Preferred stock is an important funding source for the issuing corporation and a relatively safe investment alternative to common stock for the investor. Regardless of whether it is cumulative or non-cumulative, all types of preferred shares enjoy priority over common stock. Only after preferred stockholders have been paid in full can common shareholders receive any money. In addition, cumulative preferred stock provides additional advantages over and above the non-cumulative type.
Both in terms of its income potential as well as risk, preferred stock lies somewhere between common stock and bonds. Preferred stock promises the investor a fixed annual payment, usually expressed as a percentage of its face, also known as par, value. No matter how profitable the issuing firm, the holder can never receive more than this fixed sum. These shares are preferred in the sense that common shareholders cannot receive a dividend until all preferred stockholders have been paid in full. However, banks and bondholders have priority over preferred stockholders and must be paid in full before preferred stockholders are paid.
If the firm lacks the funds to pay preferred shareholders, its board of directors can suspend dividend payments indefinitely. This is a relatively drastic measure and would send a chilling message to all stakeholders. It obviously means that common shareholders will receive nothing, and chances are the firm will not be able to invest in new technologies or services to stay competitive in the marketplace. Most companies will choose to meet all payment obligations before investing in innovation. What will happen once the company recovers and resumes preferred dividends depends on whether the preferred shares are cumulative or non-cumulative.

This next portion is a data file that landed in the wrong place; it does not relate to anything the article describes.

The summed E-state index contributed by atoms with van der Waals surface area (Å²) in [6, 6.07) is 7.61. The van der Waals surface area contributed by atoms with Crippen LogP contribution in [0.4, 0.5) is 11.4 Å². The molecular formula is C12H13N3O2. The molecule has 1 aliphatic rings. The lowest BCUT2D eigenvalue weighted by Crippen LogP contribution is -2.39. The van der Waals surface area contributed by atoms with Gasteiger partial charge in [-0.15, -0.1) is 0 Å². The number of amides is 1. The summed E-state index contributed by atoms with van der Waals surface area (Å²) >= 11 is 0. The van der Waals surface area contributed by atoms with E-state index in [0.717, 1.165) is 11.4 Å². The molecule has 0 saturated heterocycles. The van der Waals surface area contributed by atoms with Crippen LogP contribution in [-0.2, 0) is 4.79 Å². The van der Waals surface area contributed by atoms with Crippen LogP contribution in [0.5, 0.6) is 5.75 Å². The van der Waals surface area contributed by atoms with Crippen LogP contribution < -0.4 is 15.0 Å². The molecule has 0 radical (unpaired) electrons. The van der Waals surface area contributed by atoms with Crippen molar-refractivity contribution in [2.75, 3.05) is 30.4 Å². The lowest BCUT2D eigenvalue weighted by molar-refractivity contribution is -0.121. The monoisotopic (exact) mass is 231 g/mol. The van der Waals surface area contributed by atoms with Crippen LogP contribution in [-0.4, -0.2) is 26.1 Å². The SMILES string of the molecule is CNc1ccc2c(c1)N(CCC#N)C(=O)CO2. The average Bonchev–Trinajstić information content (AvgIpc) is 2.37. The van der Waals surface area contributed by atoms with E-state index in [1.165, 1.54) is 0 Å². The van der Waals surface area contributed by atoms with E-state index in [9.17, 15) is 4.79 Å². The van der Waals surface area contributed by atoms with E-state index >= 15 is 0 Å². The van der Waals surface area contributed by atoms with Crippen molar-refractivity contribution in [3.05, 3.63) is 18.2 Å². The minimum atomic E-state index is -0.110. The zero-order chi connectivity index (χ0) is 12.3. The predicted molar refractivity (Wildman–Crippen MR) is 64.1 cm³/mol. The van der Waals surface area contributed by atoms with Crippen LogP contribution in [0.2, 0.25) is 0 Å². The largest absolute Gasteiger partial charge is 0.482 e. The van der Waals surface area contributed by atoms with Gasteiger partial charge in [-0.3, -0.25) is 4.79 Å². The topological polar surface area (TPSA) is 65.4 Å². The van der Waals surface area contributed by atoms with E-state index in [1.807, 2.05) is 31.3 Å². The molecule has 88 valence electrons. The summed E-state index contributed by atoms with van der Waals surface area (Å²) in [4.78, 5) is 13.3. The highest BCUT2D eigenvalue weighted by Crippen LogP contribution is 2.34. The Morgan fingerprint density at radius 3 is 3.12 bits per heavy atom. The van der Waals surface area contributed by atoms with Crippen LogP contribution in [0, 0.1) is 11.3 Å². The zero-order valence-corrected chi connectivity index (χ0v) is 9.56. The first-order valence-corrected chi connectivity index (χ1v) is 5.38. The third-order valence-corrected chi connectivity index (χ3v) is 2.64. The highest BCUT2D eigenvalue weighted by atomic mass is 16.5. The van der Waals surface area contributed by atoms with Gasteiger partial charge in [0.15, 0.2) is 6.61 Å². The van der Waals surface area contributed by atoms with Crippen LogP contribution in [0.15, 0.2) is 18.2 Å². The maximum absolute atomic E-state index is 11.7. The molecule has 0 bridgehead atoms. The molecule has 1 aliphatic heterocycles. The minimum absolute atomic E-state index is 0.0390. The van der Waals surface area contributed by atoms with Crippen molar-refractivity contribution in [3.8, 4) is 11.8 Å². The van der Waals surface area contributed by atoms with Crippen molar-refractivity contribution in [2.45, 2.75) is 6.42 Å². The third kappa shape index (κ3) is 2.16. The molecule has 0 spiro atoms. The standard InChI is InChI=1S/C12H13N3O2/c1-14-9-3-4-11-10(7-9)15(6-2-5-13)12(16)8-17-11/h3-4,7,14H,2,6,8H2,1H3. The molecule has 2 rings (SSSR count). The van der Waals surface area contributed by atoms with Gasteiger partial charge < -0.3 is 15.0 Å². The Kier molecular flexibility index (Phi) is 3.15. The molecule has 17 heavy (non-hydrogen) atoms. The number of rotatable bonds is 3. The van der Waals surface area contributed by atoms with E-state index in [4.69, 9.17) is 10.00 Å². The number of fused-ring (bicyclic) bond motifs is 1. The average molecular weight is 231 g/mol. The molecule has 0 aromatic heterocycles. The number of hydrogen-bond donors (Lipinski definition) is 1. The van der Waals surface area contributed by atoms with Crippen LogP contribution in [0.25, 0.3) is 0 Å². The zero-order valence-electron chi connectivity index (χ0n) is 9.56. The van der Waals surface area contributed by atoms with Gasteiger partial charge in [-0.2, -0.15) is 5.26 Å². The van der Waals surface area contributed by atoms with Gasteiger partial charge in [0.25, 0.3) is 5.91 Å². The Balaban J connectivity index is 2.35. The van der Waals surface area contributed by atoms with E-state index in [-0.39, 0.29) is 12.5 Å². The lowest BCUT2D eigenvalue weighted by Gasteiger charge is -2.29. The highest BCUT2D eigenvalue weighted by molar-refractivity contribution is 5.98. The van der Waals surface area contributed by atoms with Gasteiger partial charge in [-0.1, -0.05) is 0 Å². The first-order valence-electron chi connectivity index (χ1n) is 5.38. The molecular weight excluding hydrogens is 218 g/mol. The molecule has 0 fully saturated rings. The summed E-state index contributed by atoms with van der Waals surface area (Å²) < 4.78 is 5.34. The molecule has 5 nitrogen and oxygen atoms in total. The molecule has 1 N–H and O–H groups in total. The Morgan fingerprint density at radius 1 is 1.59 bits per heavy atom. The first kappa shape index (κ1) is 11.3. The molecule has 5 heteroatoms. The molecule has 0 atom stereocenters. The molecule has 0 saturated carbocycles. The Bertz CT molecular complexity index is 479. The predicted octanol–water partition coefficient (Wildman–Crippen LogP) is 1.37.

If the preferred shares are cumulative, all past suspended payments must be made in full before common stockholders can receive anything at all. Assume, for example, that there are 1 million preferred shares, each carrying a 6 percent coupon and $1,000 face value, therefore entitled to $60 per year. In 2011, the firm is able to pay only $30 per preferred stock, and the next year it suspends all preferred dividends. Therefore, the firm owes preferred stockholders $30+$60 = $90 in back payments. For 1 million shares, this amounts to $90 million, all of which must be paid before common stockholders can receive any dividends at all.
If the preferred stock is non-cumulative, the issuing company can resume preferred dividend payments at any time, with disregard to past, missed payments. If the preferred stock in our example is non-cumulative, the preferred stockholder will never get the missed $90 per share. Just as important, the common shareholders must not wait for the firm to accumulate a whopping $90 million and pay all past claims before they can receive their share of the firm's profits.
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